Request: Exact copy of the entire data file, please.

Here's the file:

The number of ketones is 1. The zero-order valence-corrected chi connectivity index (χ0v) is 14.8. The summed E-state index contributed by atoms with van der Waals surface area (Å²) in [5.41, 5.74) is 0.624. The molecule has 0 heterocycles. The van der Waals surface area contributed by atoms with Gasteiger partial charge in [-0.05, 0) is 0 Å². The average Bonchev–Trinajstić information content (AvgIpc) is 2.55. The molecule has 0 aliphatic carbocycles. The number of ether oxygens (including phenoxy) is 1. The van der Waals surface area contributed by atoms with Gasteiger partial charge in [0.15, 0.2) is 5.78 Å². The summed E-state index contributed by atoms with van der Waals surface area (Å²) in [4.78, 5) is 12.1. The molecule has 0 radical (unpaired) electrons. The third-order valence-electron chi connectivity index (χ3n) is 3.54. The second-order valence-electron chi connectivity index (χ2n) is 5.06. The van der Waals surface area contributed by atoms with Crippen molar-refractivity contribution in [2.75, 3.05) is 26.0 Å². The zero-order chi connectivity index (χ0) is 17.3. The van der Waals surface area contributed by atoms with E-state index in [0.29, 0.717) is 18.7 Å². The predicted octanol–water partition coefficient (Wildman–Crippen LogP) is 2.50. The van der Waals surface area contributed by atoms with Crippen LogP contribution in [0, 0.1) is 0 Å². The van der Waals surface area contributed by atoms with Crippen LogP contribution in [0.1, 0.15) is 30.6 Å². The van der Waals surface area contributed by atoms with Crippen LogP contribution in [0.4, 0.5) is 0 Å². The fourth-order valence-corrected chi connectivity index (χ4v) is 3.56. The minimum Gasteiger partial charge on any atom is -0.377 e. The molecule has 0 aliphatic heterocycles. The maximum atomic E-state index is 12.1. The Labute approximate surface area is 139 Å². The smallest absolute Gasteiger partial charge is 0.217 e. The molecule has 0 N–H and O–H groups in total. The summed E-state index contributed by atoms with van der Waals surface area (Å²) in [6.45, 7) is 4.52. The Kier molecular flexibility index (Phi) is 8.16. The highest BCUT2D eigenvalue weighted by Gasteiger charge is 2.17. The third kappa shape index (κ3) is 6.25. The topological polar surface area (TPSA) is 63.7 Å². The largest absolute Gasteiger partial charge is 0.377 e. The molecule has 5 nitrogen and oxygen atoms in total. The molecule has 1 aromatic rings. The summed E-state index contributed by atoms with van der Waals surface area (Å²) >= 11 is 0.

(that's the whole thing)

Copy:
The number of ketones is 1. The zero-order valence-corrected chi connectivity index (χ0v) is 14.8. The summed E-state index contributed by atoms with van der Waals surface area (Å²) in [5.41, 5.74) is 0.624. The molecule has 0 heterocycles. The van der Waals surface area contributed by atoms with Gasteiger partial charge in [-0.05, 0) is 0 Å². The average Bonchev–Trinajstić information content (AvgIpc) is 2.55. The molecule has 0 aliphatic carbocycles. The number of ether oxygens (including phenoxy) is 1. The van der Waals surface area contributed by atoms with Gasteiger partial charge in [0.15, 0.2) is 5.78 Å². The summed E-state index contributed by atoms with van der Waals surface area (Å²) in [4.78, 5) is 12.1. The molecule has 0 radical (unpaired) electrons. The third-order valence-electron chi connectivity index (χ3n) is 3.54. The second-order valence-electron chi connectivity index (χ2n) is 5.06. The van der Waals surface area contributed by atoms with Crippen molar-refractivity contribution in [2.75, 3.05) is 26.0 Å². The zero-order chi connectivity index (χ0) is 17.3. The van der Waals surface area contributed by atoms with E-state index in [0.29, 0.717) is 18.7 Å². The predicted octanol–water partition coefficient (Wildman–Crippen LogP) is 2.50. The van der Waals surface area contributed by atoms with Crippen LogP contribution in [0, 0.1) is 0 Å². The van der Waals surface area contributed by atoms with Crippen LogP contribution in [0.1, 0.15) is 30.6 Å². The van der Waals surface area contributed by atoms with Crippen LogP contribution in [0.4, 0.5) is 0 Å². The fourth-order valence-corrected chi connectivity index (χ4v) is 3.56. The minimum Gasteiger partial charge on any atom is -0.377 e. The molecule has 0 aliphatic heterocycles. The maximum atomic E-state index is 12.1. The Labute approximate surface area is 139 Å². The smallest absolute Gasteiger partial charge is 0.217 e. The molecule has 0 N–H and O–H groups in total. The summed E-state index contributed by atoms with van der Waals surface area (Å²) in [6.45, 7) is 4.52. The Kier molecular flexibility index (Phi) is 8.16. The highest BCUT2D eigenvalue weighted by Gasteiger charge is 2.17. The third kappa shape index (κ3) is 6.25. The topological polar surface area (TPSA) is 63.7 Å². The largest absolute Gasteiger partial charge is 0.377 e. The molecule has 5 nitrogen and oxygen atoms in total. The molecule has 1 aromatic rings. The summed E-state index contributed by atoms with van der Waals surface area (Å²) >= 11 is 0.